Parker-Gray opened as an elementary school on the site of the current Charles Houston Recreation Center on Wythe Street in 1920 and added high school classes in 1932. The first high school class graduated in 1936. Then, in 1950, the new high school was built at what is now Braddock Place. In 1965, Parker-Gray High School closed and began the transition to become a middle school during desegregation. It closed its doors for good in 1979. Read more about the History of Parker-Gray School.

     

    Arnold J. Thurmond High School

    (1923-2014) Arnold J. Thurmond, Sr. was born on August 12, 1923 to the late Arthur and Fannie Mae Thurmond, in Ethel, West Virginia. He was the youngest of nine children. He was educated in the Fayette County, West Virginia public schools, where he was an excellent student and athlete. Upon graduating from high school, he enrolled in Hampton Institute, but his education was interrupted when he was conscripted into the United States Army where he served for two and a half years and participated in the invasion of France at Normandy (D Day). On November 25, 2009, the French Embassy honored him and other African American veterans with the French Legion of Honor for courage and devotion to the great cause of freedom.  Upon his honorable discharge from the Army, he returned to Hampton Institute, where he earned a BA in education and also played football. He later earned a MA from Wayne State University in Detroit, MI.

    He came to Alexandria in 1950 and took a teaching and coaching position at Parker-Gray High School.  He made his mark as the basketball coach for the Parker-Gray Bull Dogs.  The entire community soon learned that they were precisely that; tenacious and doggedly determined to excel. The team earned a reputation for having skilled players, superior to any throughout the area. In 1957 they clearly demonstrated their athletic prowess by winning the state championship. Three additional state championships ensued. Not only did he repeatedly lead his team to victory, but he also worked with his players to maintain good academic standards, a feat that propelled his stars to pursue higher education when they graduated from Parker-Gray. Coach Thurmond’s men were courted by colleges throughout the country including Ohio State, the University of Washington, Connecticut University, Morgan State College, and St. Augustine.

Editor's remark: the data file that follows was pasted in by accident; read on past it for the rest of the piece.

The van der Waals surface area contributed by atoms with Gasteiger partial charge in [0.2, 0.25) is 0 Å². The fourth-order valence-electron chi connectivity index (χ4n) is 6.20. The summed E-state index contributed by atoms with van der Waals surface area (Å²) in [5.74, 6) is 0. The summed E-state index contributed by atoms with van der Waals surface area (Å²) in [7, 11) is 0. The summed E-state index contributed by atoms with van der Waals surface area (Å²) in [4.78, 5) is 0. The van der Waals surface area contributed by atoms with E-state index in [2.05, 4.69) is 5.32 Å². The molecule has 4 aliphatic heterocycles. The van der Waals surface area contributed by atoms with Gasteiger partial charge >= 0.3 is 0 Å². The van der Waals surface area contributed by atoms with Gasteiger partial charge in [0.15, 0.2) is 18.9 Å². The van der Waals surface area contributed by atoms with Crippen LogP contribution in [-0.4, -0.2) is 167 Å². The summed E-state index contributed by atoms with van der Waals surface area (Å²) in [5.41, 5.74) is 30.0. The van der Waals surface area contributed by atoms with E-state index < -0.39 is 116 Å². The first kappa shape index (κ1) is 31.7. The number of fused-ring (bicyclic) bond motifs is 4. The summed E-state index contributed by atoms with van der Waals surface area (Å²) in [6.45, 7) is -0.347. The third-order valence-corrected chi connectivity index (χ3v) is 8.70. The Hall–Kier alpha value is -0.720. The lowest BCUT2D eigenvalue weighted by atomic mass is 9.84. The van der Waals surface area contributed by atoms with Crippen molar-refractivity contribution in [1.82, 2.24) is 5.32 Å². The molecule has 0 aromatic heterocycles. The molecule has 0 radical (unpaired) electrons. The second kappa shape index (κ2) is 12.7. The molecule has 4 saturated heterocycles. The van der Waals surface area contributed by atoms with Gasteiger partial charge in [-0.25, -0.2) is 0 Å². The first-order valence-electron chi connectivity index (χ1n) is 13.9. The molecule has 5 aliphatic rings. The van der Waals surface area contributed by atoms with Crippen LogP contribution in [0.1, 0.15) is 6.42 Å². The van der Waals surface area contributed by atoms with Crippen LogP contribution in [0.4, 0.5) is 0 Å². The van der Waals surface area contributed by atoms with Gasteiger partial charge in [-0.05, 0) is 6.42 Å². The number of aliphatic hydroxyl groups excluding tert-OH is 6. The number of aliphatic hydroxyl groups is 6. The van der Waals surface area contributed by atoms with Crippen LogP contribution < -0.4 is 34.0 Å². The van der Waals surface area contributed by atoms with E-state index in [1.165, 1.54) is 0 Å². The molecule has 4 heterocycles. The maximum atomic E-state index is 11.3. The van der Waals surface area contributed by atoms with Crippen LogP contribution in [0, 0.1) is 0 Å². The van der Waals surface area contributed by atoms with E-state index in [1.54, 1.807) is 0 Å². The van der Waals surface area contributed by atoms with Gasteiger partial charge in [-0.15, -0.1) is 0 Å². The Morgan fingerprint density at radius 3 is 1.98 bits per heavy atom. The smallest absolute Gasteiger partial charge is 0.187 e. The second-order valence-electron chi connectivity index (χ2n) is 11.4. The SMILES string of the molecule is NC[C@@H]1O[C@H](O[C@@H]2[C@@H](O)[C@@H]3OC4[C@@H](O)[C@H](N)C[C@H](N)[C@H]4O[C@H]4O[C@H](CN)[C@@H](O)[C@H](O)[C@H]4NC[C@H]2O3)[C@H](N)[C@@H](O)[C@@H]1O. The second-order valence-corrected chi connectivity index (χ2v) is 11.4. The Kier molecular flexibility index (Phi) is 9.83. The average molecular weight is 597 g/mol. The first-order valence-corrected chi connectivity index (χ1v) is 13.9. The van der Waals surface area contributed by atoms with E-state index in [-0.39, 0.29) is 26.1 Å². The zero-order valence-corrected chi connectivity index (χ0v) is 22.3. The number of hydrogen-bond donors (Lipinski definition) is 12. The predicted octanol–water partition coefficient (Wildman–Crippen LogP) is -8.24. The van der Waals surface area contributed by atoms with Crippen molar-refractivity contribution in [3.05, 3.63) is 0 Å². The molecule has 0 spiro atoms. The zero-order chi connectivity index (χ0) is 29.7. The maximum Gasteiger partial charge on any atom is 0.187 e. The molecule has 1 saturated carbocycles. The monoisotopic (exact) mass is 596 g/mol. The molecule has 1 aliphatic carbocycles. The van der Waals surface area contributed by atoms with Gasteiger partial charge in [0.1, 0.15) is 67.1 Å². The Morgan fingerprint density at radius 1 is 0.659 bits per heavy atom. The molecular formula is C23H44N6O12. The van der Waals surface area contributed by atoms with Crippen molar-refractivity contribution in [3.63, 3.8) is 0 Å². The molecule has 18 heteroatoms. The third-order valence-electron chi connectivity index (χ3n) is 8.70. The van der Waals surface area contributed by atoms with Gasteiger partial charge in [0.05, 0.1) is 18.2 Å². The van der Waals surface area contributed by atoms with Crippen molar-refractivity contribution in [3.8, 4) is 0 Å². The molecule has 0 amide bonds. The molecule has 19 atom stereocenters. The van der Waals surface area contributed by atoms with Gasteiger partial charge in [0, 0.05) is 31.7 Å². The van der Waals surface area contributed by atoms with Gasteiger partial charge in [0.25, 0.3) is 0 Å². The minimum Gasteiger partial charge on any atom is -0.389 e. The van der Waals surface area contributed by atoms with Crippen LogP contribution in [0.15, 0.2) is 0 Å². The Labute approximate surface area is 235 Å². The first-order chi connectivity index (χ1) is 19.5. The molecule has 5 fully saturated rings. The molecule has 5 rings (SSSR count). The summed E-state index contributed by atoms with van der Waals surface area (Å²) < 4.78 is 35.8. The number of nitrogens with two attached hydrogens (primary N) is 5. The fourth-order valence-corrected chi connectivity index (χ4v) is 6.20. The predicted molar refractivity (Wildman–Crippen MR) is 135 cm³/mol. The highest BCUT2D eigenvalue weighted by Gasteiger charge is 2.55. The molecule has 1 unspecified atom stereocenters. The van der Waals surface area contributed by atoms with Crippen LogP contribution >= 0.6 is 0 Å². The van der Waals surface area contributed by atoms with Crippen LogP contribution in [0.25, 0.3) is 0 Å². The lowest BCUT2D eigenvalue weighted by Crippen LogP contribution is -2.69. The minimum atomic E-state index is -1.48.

When Parker Gray High School closed, he was transferred to George Washington High School as a counselor and dean of Monroe House, a school within the school, and later became assistant principal. As a testimony to his commitment to students, the GW 1970 graduating class honored him with a tribute. After retiring in 1985, he provided administrative oversight to the TC Williams night school effort directed at helping students obtain their high school diplomas.

    As an educator, he never lost his focus on the need for his students to attain higher education. He believed that if they were to be economically independent and competitive within the larger community, education was the key and he was convinced that this should be the goal for children everywhere. During his 35 years as an Alexandria educator, he had an impact on thousands of students. In 2013, he was inducted into the Alexandria Charles Houston African American Hall of Fame for his contributions to the City. In 2018, he was inducted into the VIAHA Athletic Hall of Fame, In 2019, he was inducted into the Alexandria City Athletic Hall of Fame.

    Arnold will always be remembered for his strong faith, great humility, love of family and students, patriotism, calm temperament, and inquisitive nature.  Learn more about Thurmond.

     

    Titan Community High School

    An excerpt from an ACPS student essay nomination.

    “In Alexandria, we have one public High School with a diverse, unique and rich history...While we wish to disassociate from this person, we need to consider continuing our rich traditions. Long have we chanted “Let’s Go T.C.” at our games. We, students boast, “I go to T.C.”. Graduates are proud to say they went to T.C.  T.C., these two letters, are a part of our school’s identity. It goes deeper and beyond a person. These letters signify a community…”

     

     

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    Email: news@acps.k12.va.us

    Our History

    T.C. Williams
    History

     

    The History of ACPS
    History

     

    Brown v. Board and the Desegregation of Alexandria City Public Schools
    BvB